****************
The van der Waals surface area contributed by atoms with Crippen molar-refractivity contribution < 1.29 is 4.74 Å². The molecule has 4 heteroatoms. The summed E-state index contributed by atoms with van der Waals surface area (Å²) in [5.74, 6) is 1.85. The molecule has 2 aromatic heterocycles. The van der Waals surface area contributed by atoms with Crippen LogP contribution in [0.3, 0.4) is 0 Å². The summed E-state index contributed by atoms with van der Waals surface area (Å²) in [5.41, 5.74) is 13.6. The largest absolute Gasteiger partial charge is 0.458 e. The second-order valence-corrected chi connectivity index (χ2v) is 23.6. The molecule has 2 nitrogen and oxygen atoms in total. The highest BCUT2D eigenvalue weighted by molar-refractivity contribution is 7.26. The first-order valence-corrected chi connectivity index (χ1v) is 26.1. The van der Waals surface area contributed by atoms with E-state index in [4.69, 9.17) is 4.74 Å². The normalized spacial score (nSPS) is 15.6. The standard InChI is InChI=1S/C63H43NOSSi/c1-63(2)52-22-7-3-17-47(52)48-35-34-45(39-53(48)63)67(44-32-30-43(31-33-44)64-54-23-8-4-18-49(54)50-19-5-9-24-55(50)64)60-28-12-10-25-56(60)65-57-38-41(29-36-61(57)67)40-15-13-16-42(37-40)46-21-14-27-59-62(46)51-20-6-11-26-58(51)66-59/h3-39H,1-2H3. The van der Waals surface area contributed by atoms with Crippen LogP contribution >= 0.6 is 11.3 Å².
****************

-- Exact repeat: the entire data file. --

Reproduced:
The van der Waals surface area contributed by atoms with Crippen molar-refractivity contribution < 1.29 is 4.74 Å². The molecule has 4 heteroatoms. The summed E-state index contributed by atoms with van der Waals surface area (Å²) in [5.74, 6) is 1.85. The molecule has 2 aromatic heterocycles. The van der Waals surface area contributed by atoms with Crippen LogP contribution in [0.3, 0.4) is 0 Å². The summed E-state index contributed by atoms with van der Waals surface area (Å²) in [5.41, 5.74) is 13.6. The largest absolute Gasteiger partial charge is 0.458 e. The second-order valence-corrected chi connectivity index (χ2v) is 23.6. The molecule has 2 nitrogen and oxygen atoms in total. The highest BCUT2D eigenvalue weighted by molar-refractivity contribution is 7.26. The first-order valence-corrected chi connectivity index (χ1v) is 26.1. The van der Waals surface area contributed by atoms with E-state index in [4.69, 9.17) is 4.74 Å². The normalized spacial score (nSPS) is 15.6. The standard InChI is InChI=1S/C63H43NOSSi/c1-63(2)52-22-7-3-17-47(52)48-35-34-45(39-53(48)63)67(44-32-30-43(31-33-44)64-54-23-8-4-18-49(54)50-19-5-9-24-55(50)64)60-28-12-10-25-56(60)65-57-38-41(29-36-61(57)67)40-15-13-16-42(37-40)46-21-14-27-59-62(46)51-20-6-11-26-58(51)66-59/h3-39H,1-2H3. The van der Waals surface area contributed by atoms with Crippen LogP contribution >= 0.6 is 11.3 Å².